Poetics of Place: The Poetry of Ralph Gustafson
McGill-Queen's Press - MQUP, 1991 - 323 páginas
Dermot McCarthy has made extensive use of manuscripts, correspondence, and other archival material to uncover the complexity and genius of Gustafson's creativity. He traces Gustafson's development from an early, adolescent romanticism to his later modernist and post-modernist approaches, and situates this progression in the context of the general shifts in poetic approach and theory which took place during the same period. A Poetics of Place surveys not only the life of a poet but the evolution of literary sensibilities from the thirties to the eighties. Rather than force Gustafson's work into a theoretical matrix, McCarthy has avoided critical jargon and fads of literary theory and has focused on Gustafson as a writer, providing a perceptive and detailed analysis of all the major poems and volumes. McCarthy shows Gustafson's appreciation of the local -- his "poetics of place" -- to be a distinguishing feature of his genius. McCarthy allows the reader to return to the poetry itself.
Comentarios de la gente - Escribir un comentario
No encontramos ningún comentario en los lugares habituales.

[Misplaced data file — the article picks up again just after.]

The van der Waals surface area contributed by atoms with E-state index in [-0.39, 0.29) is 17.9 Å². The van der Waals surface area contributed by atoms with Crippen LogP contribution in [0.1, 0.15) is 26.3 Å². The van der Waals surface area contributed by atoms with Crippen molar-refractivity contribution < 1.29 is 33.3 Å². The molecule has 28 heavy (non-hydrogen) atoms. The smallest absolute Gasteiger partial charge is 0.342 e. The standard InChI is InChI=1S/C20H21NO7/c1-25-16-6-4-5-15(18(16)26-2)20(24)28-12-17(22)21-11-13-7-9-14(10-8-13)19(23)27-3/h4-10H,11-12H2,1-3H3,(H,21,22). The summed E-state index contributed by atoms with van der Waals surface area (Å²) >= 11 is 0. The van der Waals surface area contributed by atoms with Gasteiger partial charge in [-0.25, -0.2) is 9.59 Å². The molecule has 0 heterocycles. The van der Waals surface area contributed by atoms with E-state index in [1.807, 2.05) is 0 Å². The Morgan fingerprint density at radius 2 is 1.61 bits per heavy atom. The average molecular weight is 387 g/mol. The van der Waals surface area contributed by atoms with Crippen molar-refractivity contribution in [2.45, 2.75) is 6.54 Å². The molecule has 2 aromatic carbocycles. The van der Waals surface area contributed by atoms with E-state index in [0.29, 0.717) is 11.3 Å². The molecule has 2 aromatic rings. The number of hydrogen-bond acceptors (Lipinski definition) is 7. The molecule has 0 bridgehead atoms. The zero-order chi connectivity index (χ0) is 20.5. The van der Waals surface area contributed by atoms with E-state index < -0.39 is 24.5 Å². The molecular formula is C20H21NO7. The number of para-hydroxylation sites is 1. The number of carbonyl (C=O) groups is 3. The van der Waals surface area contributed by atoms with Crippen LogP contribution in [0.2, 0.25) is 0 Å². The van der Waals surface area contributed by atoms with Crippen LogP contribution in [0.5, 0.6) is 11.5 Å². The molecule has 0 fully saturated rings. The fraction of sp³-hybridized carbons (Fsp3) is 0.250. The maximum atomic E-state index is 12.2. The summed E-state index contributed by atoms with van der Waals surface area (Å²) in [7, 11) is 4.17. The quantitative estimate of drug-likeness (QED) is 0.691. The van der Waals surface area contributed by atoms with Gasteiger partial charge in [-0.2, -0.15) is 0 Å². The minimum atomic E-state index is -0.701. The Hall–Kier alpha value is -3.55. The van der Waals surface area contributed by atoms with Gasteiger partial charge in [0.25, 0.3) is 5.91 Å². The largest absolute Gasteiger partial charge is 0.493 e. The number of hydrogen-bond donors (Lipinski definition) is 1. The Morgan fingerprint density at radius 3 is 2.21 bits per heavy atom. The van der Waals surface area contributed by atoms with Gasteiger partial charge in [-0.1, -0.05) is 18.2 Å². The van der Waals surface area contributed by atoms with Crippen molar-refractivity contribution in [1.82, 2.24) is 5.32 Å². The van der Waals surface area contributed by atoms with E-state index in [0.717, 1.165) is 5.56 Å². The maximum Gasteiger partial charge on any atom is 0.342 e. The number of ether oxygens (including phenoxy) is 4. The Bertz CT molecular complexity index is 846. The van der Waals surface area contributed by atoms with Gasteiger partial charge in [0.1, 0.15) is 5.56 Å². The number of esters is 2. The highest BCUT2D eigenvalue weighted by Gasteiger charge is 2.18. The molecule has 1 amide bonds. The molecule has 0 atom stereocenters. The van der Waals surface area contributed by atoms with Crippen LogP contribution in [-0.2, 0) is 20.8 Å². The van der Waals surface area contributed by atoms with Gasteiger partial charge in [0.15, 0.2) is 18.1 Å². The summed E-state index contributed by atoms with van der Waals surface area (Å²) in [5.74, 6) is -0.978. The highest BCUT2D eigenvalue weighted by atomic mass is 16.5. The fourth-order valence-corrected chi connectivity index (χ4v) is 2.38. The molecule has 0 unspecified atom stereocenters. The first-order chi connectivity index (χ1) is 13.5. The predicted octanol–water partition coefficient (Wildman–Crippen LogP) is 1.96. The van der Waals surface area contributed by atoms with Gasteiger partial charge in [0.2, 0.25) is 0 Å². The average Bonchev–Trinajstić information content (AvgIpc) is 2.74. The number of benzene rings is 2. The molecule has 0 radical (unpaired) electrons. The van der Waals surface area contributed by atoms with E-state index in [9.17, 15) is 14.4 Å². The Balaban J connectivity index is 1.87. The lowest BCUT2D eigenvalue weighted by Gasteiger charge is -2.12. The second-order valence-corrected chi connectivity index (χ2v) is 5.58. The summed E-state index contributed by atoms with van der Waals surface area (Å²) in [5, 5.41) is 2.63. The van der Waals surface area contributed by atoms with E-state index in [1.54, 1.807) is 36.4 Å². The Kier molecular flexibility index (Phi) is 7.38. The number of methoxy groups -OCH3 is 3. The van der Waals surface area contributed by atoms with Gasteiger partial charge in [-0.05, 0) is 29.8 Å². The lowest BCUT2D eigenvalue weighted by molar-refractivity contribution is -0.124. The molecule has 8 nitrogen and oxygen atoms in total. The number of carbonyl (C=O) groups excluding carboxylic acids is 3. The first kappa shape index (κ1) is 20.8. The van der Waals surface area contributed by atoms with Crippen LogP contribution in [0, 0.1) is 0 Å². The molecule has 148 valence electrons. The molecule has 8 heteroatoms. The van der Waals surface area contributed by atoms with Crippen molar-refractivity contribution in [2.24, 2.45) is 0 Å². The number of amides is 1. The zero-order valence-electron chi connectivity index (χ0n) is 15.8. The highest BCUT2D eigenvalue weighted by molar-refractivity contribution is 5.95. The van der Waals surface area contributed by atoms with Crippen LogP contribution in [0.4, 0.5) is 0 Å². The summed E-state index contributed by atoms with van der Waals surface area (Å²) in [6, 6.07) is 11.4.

The Contradictory Lens
The Concentric Poet
Toward Plain Statement
To Give Intuition a Certitude
Otras ediciones - Ver todas
achievement aesthetic affirmation alliteration appear attention Auden beauty becomes begins belief calls Canada Canadian Cantos comes concentric consciousness continues criticism dark death describes desire discussion earlier early echoes effect elements emotional energy essay experience expression feeling final Fire flowers force further gives grandeur green Gustafson Gustafson's poetry heart human imagery imagination important individual intuition issue Lake landscape language later light lines literary looks magnificence meaning mind modernist moment move movement myth natural object original particular perspective phrase poem's poet poet's poetic poetry Pound present reader recalls recognizes reference relation remains result rhythm Rocky Mountain Poems romantic seems sense sensibility sequence shows significance sound spirit stance Stone structure style takes technique tension things thinking thought tradition turn volume whole wind witness writing